Moms Go To Math Class
by Melissa Bailey | Jul 19, 2012 4:19 pm
Posted to: Schools, Newhallville, School Reform
Evelyn Hernaiz and Heroilda Posadas learned how to use a “wrap-up” to practice times tables, so they can help their kids enjoy math when they return to the classroom in the fall.
Hernaiz and Posadas (pictured) and 20 other moms picked up a new tool Wednesday in a summer training program at the Lincoln-Bassett School in Newhallville. They’re taking part in a two-week Title I Parent Summer In-Service Training Institute, a federally funded program that has run in New Haven for 22 years.
The parents—all women—sat in a classroom at 11 a.m. for a lesson from Ken Mathews, the school district’s math supervisor. His goal was to teach them a few fun math tricks, as well as how to help their own kids at home as the district shifts towards a popular approach known as Singapore Math.
Mathews warmed up the crowd with a brainstorming session on the number 18. (It was the 18th of July.)
“I got married at 18,” offered Ida Felder, now a grandmother of a teenager entering high school.
Mathews (pictured) then asked the moms to tell him something about 18, using two mathematical operations.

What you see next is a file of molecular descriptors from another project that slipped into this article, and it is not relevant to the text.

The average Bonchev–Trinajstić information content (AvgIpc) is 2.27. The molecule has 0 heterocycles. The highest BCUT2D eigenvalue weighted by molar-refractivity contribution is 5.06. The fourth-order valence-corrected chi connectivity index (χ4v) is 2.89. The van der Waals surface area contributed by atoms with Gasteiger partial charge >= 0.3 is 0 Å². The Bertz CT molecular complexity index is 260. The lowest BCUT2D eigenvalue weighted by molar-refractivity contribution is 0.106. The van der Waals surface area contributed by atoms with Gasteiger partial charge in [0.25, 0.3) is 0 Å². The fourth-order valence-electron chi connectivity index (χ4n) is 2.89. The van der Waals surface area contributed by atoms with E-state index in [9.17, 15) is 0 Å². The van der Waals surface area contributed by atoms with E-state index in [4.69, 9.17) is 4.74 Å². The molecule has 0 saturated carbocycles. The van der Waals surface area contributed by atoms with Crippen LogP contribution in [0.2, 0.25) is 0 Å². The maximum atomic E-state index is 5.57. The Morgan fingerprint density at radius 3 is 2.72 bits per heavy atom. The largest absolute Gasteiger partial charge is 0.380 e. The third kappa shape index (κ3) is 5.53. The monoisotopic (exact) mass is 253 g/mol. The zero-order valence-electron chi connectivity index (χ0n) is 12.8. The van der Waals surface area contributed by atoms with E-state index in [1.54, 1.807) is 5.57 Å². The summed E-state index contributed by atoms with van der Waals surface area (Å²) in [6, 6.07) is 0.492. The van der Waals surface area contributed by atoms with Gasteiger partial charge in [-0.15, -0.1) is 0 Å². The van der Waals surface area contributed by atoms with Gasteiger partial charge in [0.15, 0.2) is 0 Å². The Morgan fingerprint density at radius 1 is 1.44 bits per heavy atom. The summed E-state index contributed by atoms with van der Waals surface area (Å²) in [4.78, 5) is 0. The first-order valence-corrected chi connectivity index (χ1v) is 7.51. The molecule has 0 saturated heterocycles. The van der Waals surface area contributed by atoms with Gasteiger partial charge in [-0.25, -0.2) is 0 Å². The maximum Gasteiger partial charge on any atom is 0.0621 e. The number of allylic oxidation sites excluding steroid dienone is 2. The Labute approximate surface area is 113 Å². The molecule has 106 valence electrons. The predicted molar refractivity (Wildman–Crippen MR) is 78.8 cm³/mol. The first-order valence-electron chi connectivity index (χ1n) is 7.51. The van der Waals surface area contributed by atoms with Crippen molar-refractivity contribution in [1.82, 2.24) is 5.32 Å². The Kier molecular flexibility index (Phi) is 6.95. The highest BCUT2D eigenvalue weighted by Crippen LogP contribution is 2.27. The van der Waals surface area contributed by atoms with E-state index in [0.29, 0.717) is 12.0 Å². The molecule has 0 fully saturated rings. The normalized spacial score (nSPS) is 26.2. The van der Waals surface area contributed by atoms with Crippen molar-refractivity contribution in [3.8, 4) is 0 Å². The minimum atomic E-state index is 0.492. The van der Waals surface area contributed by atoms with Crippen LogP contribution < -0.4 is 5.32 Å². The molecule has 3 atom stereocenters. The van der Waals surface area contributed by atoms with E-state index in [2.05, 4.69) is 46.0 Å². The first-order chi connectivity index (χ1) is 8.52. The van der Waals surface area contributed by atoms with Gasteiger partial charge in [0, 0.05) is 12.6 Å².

“Oh God, I barely passed math in college,” groaned one mother.
“That’s OK—that’s because you weren’t taught the right way,” Mathews assured her. He urged the moms to get to work and “take a risk” with their answers.
“I want to hear the sound of pencils scratching on paper,” he said.
Dawn Herring, who has students in the 8th and 11th grades, offered a complex reply: 18 - 9 + 3 X 2 / 2 + 6.
The group erupted in applause for the right answer.
See? Mathews said. “When we get math right, there’s a good feeling.”
This is all fine, said mom Kim McKoy. But, she said, her middle-school children at Ross/Woodward School are coming home with a new way of doing things. It involves drawing pictures to multiply numbers. She hadn’t seen that before.
In response, Matthews took her through a three-part exercise. He pulled out a bunch of strings and yellow pieces of plastic with numbers on them.
Moms clearly enjoyed being back in school, even cracking jokes from the back of the room.
Moms strung up their new toys—called “wrap-ups”—and set to work. The tools let you practice your multiplication tables by connecting numbers on the left to numbers on the right.